by: Patrick A. Randolph, Jr.
Professor of Law
UMKC School of Law
The comment here is by Daryl Wilson, professor at Nova Law School, who is the ABA reporter for cases in the Northwest Reporter system.
EASEMENTS; SCOPE; PARTY WALLS: Contiguous proprietors of a party wall are restricted to uses of the wall which are of common and mutual benefit. Covert v. Richards, 535 N.W.2d 701 (Neb. 1995).
The plaintiff successfully enjoined the defendant from erecting a pitched roof and gutter system on her half of the party wall separating the adjoining buildings. The defendant had sought the construction in hopes of eliminating leaks affecting her premises due to the flat roof. The court noted that the jurisdiction had rejected the English rule in favor of the common American view that party wall owners were not tenants in common but instead owned in severalty the portion of the wall on their respective properties. The owners also enjoyed reciprocal easements of support as to the wall portions on the other party's land. The court then looked to precedent from outside the state to reach its conclusion that one owner's use of the party wall is limited by considerations of the uses available to the other. Since the roof and gutter system was only to the benefit the proprietor suffering the leaks the court felt the use could not be allowed.
Reporter's Comment: The court appears to fall into a circular reasoning trap arising from the failure to realize that one owner's benefit is another owner's burden. In essence, under the ruling, party wall owners can only act in instances where there is an agreed problem which needs resolution. For it is certain that any time one contiguous proprietor feels some matter needs attention relative to his/her property and acts accordingly, it can be argued that there is no "common" benefit and vice-versa.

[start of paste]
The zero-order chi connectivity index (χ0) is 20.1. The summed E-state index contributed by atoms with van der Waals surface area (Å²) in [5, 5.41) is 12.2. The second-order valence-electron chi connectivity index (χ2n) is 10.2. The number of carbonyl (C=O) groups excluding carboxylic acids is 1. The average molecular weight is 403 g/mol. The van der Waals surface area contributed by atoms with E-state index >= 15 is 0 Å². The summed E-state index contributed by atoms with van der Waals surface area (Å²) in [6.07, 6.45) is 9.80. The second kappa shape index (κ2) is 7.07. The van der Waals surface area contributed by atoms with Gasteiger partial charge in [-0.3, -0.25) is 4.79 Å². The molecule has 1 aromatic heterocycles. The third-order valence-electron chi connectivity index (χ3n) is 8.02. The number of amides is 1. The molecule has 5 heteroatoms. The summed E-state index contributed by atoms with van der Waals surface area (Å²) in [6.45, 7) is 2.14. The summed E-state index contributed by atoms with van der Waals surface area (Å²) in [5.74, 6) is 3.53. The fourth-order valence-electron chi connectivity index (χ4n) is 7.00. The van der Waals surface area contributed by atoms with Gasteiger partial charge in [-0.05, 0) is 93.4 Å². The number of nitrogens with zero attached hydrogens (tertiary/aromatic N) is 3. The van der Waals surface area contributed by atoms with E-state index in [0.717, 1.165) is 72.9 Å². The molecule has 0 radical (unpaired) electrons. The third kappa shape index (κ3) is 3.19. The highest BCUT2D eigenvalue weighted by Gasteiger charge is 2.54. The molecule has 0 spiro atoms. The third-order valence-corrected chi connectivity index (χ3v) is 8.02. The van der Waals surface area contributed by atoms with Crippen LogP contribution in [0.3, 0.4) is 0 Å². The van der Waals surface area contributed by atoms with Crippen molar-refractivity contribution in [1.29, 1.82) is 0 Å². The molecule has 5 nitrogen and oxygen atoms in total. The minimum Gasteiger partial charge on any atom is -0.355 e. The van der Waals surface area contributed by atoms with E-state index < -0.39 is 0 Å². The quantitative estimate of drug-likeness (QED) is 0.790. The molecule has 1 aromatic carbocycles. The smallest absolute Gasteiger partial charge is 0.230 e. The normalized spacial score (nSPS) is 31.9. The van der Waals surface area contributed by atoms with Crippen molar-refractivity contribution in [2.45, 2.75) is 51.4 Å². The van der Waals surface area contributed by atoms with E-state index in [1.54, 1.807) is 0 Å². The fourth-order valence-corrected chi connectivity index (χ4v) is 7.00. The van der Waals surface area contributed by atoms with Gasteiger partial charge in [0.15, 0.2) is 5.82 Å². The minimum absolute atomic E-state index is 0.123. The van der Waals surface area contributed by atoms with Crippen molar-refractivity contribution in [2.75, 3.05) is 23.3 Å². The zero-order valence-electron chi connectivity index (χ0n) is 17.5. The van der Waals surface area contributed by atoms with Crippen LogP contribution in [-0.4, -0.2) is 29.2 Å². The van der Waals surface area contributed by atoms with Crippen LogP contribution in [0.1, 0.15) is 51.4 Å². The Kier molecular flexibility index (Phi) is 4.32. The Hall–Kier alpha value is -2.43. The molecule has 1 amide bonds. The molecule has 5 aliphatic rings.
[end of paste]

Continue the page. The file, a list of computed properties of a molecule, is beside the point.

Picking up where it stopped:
The court implies as well that the resolution to the agreed problem must also be agreed upon. Such requirements may be exceedingly difficult to satisfy. Furthermore, the opinion may be read as exerting at least a limited taking of a recognized property interest by failing to acknowledge an ownership interest in severalty of the space above a party wall. Instead of demanding mutual benefit a more logical approach appears to be one demanding assurances of no harm to the contiguous proprietor complete with a exclusive lists of exemplary harms that are actionable and those that are not.
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